Francis is in a similar situation to Sizemore. He has been good in the past, but hasn’t been able to put it all together for a while. He is a good option to fill out the back end, or to battle with Beavan for the 5th starter role. Villanueva  has bounced between the rotation and bullpen for his career, and has done a good job in that role the last couple seasons. He would most likely take the 5th spot outright, but might cost a little more.

As for Vargas; I think we have to consider a package with him if presented to us. I don’t think we should shop him for C-level prospects, but if a package included him in order to acquire Ike Davis or something like that, then we should consider it.

Here is what the team would look like with these moves:

 

Position Player Salary Position Player Salary
C John Jaso $1,000,000 SP Felix Hernandez $20,700,000
1B Justin Smoak $550,000 SP Hisashi Iwakuma $4,750,000
2B Dustin Ackley $1,500,000 SP Jason Vargas $6,000,000
SS Brendan Ryan $3,000,000 SP Erasmo Ramirez $500,000
3B Kyle Seager $500,000 SP Carlos Villanueva/

Jeff Francis

$3,500,000/

$1,000,000

LF Michael Saunders $1,000,000
CF Franklin Gutierrez $7,500,000 CL Tom Wilhelmsen $500,000
RF Nick Swisher/

Josh Hamilton

$14,000,000/

$16,500,000

RH Carter Capps $500,000
DH Jesus Montero $500,000 LH Charlie Furbush $500,000
RH Stephen Pryor $500,000
C Chris Gimenez $500,000 LH Lucas Luetge $500,000
IF Sean Rodriguez $1,000,000 RH Shawn Kelley $1,000,000
OF/IF Grady Sizemore $2,000,000 RH Blake Beavan $500,000
OF Casper Wells $500,000
Total $72,750,000 (Swisher)

or

$75,250,000 (Hamilton)

 

 

Vs RHB Player Bats Position Vs LHB Player Bats Position
1 Dustin Ackley L 2B 1 Dustin Ackley L 2B
 2 John Jaso L C 2 Franklin Gutierrez R CF
3 Jesus Montero R DH 3 Jesus Montero R DH
4 Nick Swisher/Josh Hamilton S/L RF 4 Nick Swisher/Josh Hamilton S/L RF
5 Kyle Seager L 3B 5 Kyle Seager L 3B
6 Michael Saunders L CF 6 Michael Saunders L LF
7 Justin Smoak S 1B 7 Justin Smoak S 1B
8 Franklin Gutierrez R CF 8 John Jaso L C
9 Brendan Ryan R SS 9 Brendan Ryan R SS
Bench Chris Gimenez R C Bench Chris Giminez R C
Bench Sean Rodriguez R IF Bench Sean Rodriguez R IF
Bench Grady Sizemore L OF Bench Casper Wells R OF
Bench Casper Wells R OF Bench Grady Sizemore L OF

That lineup looks pretty solid, and we still cut pay-roll from last year. The added offense from Swisher/Hamilton, the improved depth and expected improvement from the young guys should make for a very solid team. If you estimate each players WAR, which is very tough to do, you might get something like this (Keep in mind this is just a biased, yet educated guess):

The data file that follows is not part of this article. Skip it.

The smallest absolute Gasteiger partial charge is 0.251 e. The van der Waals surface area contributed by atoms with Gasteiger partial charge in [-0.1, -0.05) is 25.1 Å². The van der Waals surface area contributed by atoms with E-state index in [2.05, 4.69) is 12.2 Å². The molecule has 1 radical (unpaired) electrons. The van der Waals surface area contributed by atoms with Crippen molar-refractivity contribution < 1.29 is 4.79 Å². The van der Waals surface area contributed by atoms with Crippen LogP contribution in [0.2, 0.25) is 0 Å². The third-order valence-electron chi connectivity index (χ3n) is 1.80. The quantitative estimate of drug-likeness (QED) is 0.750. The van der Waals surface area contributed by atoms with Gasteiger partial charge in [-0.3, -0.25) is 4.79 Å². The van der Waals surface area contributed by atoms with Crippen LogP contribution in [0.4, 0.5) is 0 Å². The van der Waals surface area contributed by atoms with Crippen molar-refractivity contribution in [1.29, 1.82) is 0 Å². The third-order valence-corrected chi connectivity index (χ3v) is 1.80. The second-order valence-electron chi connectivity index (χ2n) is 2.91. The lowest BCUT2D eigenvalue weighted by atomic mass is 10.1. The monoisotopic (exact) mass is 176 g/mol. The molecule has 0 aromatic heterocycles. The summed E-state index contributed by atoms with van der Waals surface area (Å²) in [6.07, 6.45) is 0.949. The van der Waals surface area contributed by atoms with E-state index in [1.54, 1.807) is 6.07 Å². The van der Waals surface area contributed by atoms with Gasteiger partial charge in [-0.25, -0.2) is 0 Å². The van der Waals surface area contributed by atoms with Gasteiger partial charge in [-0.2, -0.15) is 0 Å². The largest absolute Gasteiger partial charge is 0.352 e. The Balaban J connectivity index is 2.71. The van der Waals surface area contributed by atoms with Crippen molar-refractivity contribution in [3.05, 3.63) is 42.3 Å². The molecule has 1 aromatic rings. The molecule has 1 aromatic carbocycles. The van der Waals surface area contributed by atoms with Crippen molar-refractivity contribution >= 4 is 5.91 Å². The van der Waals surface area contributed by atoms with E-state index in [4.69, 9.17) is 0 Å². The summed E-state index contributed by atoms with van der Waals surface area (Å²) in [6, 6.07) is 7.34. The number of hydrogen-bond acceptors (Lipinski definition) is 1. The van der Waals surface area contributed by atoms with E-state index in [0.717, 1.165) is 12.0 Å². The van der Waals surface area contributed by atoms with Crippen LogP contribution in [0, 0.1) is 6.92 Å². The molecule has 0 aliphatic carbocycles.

Position

Player

WAR

C

John Jaso

3.0

1B

Justin Smoak

2.0

2B

Dustin Ackley

3.0

SS

Brendan Ryan

2.0

3B

Kyle Seager

3.5

LF

Michael Saunders

3.0

CF

Franklin Gutierrez

2.5

RF

Swisher/Hamilton

4.0/5.0

Bench

Grady Sizemore

1.5

Bench

Sean Rodriguez

1.0

Bench

Casper Wells

0.5

Bench

Chris Gimenez

0.5

SP

Felix Hernandez

6.0

SP

Jason Vargas

2.0

SP

Hisashi Iwakuma

1.5

SP

Erasmo Ramirez

1.5

SP

Francis/Villanueva

1.0

RP

Blake Beavan

0.5

RP

Lucas Luetge

0.5

RP

Carter Capps

0.5

RP

Sean Kelley

0.5

RP

Stephen Pryor

0.5

RP

Charlie Furbush

1.0

RP

Tom Wilhelmsen

2.0

-

Total

44/45

It is widely believed that a replacement level team (0 WAR) would win about 45 games. So if you take my projected team WAR of 44-45, then you could predict this team to win about 89-90 games. Obviously it is very difficult to predict these kinds of things as there are so many other factors. People get hurt. People slump. People breakout. Personally I think the 89 win prediction is a little high (I know, it was my prediction in the first place). It definitely isn’t out of the question, but I think 85-87 is more realistic, and would be a great improvement.

Winning 86 games in the first year after the exit of the rebuilding stage is a great step forward. There are still players that are developing, and some who will begin to do so, which will keep improving the team. With these changes, I could see 90 wins in 2015 for sure, and maybe even 2014 as well. We are in a tough division that keeps getting tougher, but we are a lot younger than them. As our rivals start to age and regress, we will be at our strongest point, ready to take over.

It’s only a matter of time.

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Tags: Grady Sizemore Josh Hamilton Nick Swisher Seattle Mariners